By Nanci Dixon
In the midst of an abundance of bad news – rising COVID numbers, unemployment, evictions, homelessness and hunger – some good news stories still bubble to the surface.
We find ourselves mostly posting bad, sad or frustrating news in our Sunday newsletter. It’s not our fault, of course, but we want to make sure you come here and smile too. That’s why we’re bringing you this “Good News” column.
“We make a living by what we get. We make a life by what we give.” —Winston Churchill
Good news for Buzz Lightyear and Hagen
Southwest Airlines did go to infinity and beyond for a young boy that lost his best buddy, Buzz Lightyear, on a flight. When the plane finally made it to its final destination, Little Rock, Arkansas, Jason, a ramp agent, noticed Buzz. Jason knew that someone was missing his friend. Buzz even had a name, Hagen, written on the bottom of his boot – just like in the “Toy Story” movies.
Another airline employee, Beth, and Jason found only one “Hagen” on board the Southwest flight and had a plan. Buzz would have an adventure before returning to California and the toddler missing him.
A few days later, Hagen and his family received a decorated box in the mail worthy of any space ranger. There were pictures of Buzz in a number of places around the airport and a note.
Hagen’s mom, Ashley said, “There’s definitely not enough good in this world, and for someone to take the time out of their day to do that for strangers means the world to us.”
“When you learn, teach. When you get, give.” —Maya Angelou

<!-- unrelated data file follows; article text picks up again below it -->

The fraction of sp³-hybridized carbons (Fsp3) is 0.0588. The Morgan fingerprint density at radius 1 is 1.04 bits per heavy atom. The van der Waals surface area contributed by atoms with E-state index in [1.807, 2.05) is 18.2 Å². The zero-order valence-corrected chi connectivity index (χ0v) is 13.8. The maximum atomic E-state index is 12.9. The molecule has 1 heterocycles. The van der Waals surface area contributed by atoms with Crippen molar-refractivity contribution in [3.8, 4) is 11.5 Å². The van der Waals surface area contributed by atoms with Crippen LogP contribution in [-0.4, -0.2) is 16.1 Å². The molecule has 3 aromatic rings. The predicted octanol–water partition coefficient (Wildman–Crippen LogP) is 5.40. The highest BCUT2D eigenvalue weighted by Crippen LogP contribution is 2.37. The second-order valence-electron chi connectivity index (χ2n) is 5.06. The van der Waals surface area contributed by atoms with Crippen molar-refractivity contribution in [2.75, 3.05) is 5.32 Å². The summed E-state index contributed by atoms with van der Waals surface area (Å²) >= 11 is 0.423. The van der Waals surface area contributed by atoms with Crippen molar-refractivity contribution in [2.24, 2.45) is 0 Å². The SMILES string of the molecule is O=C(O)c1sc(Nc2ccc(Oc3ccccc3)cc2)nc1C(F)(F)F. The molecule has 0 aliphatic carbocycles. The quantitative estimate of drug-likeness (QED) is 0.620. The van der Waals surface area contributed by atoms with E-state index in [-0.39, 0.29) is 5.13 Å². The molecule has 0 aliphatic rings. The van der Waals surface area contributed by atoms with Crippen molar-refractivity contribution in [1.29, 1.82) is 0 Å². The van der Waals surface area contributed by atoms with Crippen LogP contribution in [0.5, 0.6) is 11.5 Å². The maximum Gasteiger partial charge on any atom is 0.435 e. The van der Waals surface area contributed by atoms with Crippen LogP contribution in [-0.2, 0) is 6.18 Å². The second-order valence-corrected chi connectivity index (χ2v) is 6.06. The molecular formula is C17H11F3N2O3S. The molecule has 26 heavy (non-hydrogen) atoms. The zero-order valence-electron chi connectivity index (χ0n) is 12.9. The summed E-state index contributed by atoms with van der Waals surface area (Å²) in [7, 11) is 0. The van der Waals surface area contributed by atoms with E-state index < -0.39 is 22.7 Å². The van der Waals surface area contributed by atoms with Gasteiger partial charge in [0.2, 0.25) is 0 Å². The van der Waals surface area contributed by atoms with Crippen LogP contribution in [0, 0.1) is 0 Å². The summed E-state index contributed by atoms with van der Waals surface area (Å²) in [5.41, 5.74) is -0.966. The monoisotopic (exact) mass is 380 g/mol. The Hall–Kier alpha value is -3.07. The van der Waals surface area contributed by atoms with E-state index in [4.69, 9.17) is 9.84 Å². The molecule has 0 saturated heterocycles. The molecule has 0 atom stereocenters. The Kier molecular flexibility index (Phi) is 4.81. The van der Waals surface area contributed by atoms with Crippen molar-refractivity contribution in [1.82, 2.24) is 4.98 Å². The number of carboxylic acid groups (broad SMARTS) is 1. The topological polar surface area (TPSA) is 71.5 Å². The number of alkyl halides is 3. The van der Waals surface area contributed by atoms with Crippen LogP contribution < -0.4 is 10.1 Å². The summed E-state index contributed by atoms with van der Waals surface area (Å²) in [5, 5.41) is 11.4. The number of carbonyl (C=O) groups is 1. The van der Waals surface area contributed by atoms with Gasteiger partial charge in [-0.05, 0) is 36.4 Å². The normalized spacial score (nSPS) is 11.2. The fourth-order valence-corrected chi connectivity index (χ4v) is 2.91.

Street musician Adam Kightlinger was performing music on a California street. Passersby were enjoying the music and giving him a good amount of cash while he played.
He noticed three homeless men also enjoying his music, giving him a thumbs up while he was playing and a broad smile when done. Soon one of the homeless men asked for a dollar for a breakfast sandwich.
Adam looked at all the money in his case, about $65, and told the man to take it all. The man, Michael Briggs, began to cry and wanted to know why Adam would give him all his money. Adam said, “You are hungry and in a few hours you will be hungry again.”
Briggs only took a dollar for a sandwich. Briggs brought another man up who asked for three dollars. Adam repeated the offer to take all the money. Two men then asked if they could distribute the money. Soon Adam met 10 people who shared the money among them. Turns out, all 10 of them were veterans and had served from 10-25 years.
Briggs has a one-room apartment that his son pays for, and he opens the door for others on the street needing a bed or the floor to sleep on.
A passerby overheard everything and handed Adam $30 to take care of himself, too.
“The disability is not the problem. The accessibility is the problem.” —Mohamed Jemni
Losing a limb is devastating. Prosthetics offer hope to return to a sense of normalcy. White skin tones have been the type primarily available and adds to the devastation of losing a limb and needing prosthetics for anyone with a darker skin tone.
When John Amanam’s brother lost his hand, John, a sculptor and past movie special effects artist, began learning and experimenting with creating a prosthesis that would match his brother’s skin tone.
He found that there was no one doing that in Nigeria, or anywhere in the world. When he posted a photo of the hand, requests began coming in from around the world.
The good news is that Amanam’s company, Immortal Cosmetic Art, now has seven employees and makes prostheses by hand for more than 200 people across the world, with a waiting list of over 100. Amanam said that his client’s reaction is one of “excitement and gratitude.”
And, of course, this week’s cute animal videos…
A smile from a reader…
Ending this week of good news with a photo one of our readers, Tim S., submitted. This image of Tim’s wife, Karen S., riding the big walleye at Lake Kabetogama reminds us that travel and fun will happen again.
Read last week’s Good News post here.